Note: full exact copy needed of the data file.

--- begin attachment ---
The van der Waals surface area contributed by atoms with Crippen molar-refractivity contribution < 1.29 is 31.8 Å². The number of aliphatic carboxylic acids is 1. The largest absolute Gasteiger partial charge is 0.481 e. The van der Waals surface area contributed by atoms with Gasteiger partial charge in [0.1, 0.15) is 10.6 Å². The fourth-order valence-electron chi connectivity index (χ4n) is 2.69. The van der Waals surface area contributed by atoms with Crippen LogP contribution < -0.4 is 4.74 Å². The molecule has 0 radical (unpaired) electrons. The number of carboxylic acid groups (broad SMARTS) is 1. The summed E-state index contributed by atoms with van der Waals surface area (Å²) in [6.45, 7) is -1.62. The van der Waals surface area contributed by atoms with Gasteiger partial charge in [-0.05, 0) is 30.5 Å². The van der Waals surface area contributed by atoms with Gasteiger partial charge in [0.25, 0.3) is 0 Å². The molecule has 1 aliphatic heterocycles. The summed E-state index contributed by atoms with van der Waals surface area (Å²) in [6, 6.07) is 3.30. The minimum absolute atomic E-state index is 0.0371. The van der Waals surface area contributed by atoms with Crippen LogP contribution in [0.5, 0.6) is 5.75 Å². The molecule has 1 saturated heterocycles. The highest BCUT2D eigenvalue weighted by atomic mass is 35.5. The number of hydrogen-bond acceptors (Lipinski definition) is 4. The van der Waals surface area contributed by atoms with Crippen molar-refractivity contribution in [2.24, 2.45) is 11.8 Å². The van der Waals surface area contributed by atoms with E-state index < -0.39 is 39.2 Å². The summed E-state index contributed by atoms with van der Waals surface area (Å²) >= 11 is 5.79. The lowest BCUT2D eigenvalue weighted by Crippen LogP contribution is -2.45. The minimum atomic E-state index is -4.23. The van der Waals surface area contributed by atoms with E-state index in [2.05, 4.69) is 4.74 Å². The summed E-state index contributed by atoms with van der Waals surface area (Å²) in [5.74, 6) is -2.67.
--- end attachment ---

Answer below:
The van der Waals surface area contributed by atoms with Crippen molar-refractivity contribution < 1.29 is 31.8 Å². The number of aliphatic carboxylic acids is 1. The largest absolute Gasteiger partial charge is 0.481 e. The van der Waals surface area contributed by atoms with Gasteiger partial charge in [0.1, 0.15) is 10.6 Å². The fourth-order valence-electron chi connectivity index (χ4n) is 2.69. The van der Waals surface area contributed by atoms with Crippen LogP contribution < -0.4 is 4.74 Å². The molecule has 0 radical (unpaired) electrons. The number of carboxylic acid groups (broad SMARTS) is 1. The summed E-state index contributed by atoms with van der Waals surface area (Å²) in [6.45, 7) is -1.62. The van der Waals surface area contributed by atoms with Gasteiger partial charge in [-0.05, 0) is 30.5 Å². The van der Waals surface area contributed by atoms with Gasteiger partial charge in [0.25, 0.3) is 0 Å². The molecule has 1 aliphatic heterocycles. The summed E-state index contributed by atoms with van der Waals surface area (Å²) in [6, 6.07) is 3.30. The minimum absolute atomic E-state index is 0.0371. The van der Waals surface area contributed by atoms with Crippen LogP contribution in [0.5, 0.6) is 5.75 Å². The molecule has 1 saturated heterocycles. The highest BCUT2D eigenvalue weighted by atomic mass is 35.5. The number of hydrogen-bond acceptors (Lipinski definition) is 4. The van der Waals surface area contributed by atoms with Crippen molar-refractivity contribution in [2.24, 2.45) is 11.8 Å². The van der Waals surface area contributed by atoms with E-state index < -0.39 is 39.2 Å². The summed E-state index contributed by atoms with van der Waals surface area (Å²) >= 11 is 5.79. The lowest BCUT2D eigenvalue weighted by Crippen LogP contribution is -2.45. The minimum atomic E-state index is -4.23. The van der Waals surface area contributed by atoms with E-state index in [2.05, 4.69) is 4.74 Å². The summed E-state index contributed by atoms with van der Waals surface area (Å²) in [5.74, 6) is -2.67.